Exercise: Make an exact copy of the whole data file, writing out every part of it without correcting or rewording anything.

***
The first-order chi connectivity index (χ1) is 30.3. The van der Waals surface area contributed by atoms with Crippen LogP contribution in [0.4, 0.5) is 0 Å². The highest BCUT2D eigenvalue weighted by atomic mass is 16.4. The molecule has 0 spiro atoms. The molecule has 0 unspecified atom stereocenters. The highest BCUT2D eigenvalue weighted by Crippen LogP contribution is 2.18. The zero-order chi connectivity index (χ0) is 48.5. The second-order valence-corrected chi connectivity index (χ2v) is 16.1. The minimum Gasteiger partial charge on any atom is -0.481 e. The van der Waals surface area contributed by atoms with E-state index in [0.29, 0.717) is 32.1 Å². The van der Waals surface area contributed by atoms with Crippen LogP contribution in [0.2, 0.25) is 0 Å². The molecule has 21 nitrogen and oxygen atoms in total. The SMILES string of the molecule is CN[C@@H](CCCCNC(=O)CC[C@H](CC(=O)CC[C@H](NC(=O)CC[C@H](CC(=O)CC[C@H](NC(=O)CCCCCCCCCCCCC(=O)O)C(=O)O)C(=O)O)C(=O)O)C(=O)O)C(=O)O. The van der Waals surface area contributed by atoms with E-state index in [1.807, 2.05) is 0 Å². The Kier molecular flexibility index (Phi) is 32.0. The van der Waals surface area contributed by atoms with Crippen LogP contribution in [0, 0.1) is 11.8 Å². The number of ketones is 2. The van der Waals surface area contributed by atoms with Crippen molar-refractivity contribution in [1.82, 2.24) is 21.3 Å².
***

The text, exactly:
The first-order chi connectivity index (χ1) is 30.3. The van der Waals surface area contributed by atoms with Crippen LogP contribution in [0.4, 0.5) is 0 Å². The highest BCUT2D eigenvalue weighted by atomic mass is 16.4. The molecule has 0 spiro atoms. The molecule has 0 unspecified atom stereocenters. The highest BCUT2D eigenvalue weighted by Crippen LogP contribution is 2.18. The zero-order chi connectivity index (χ0) is 48.5. The second-order valence-corrected chi connectivity index (χ2v) is 16.1. The minimum Gasteiger partial charge on any atom is -0.481 e. The van der Waals surface area contributed by atoms with E-state index in [0.29, 0.717) is 32.1 Å². The van der Waals surface area contributed by atoms with Crippen LogP contribution in [0.2, 0.25) is 0 Å². The molecule has 21 nitrogen and oxygen atoms in total. The SMILES string of the molecule is CN[C@@H](CCCCNC(=O)CC[C@H](CC(=O)CC[C@H](NC(=O)CC[C@H](CC(=O)CC[C@H](NC(=O)CCCCCCCCCCCCC(=O)O)C(=O)O)C(=O)O)C(=O)O)C(=O)O)C(=O)O. The van der Waals surface area contributed by atoms with E-state index in [1.807, 2.05) is 0 Å². The Kier molecular flexibility index (Phi) is 32.0. The van der Waals surface area contributed by atoms with Crippen LogP contribution in [0, 0.1) is 11.8 Å². The number of ketones is 2. The van der Waals surface area contributed by atoms with Crippen molar-refractivity contribution in [1.82, 2.24) is 21.3 Å².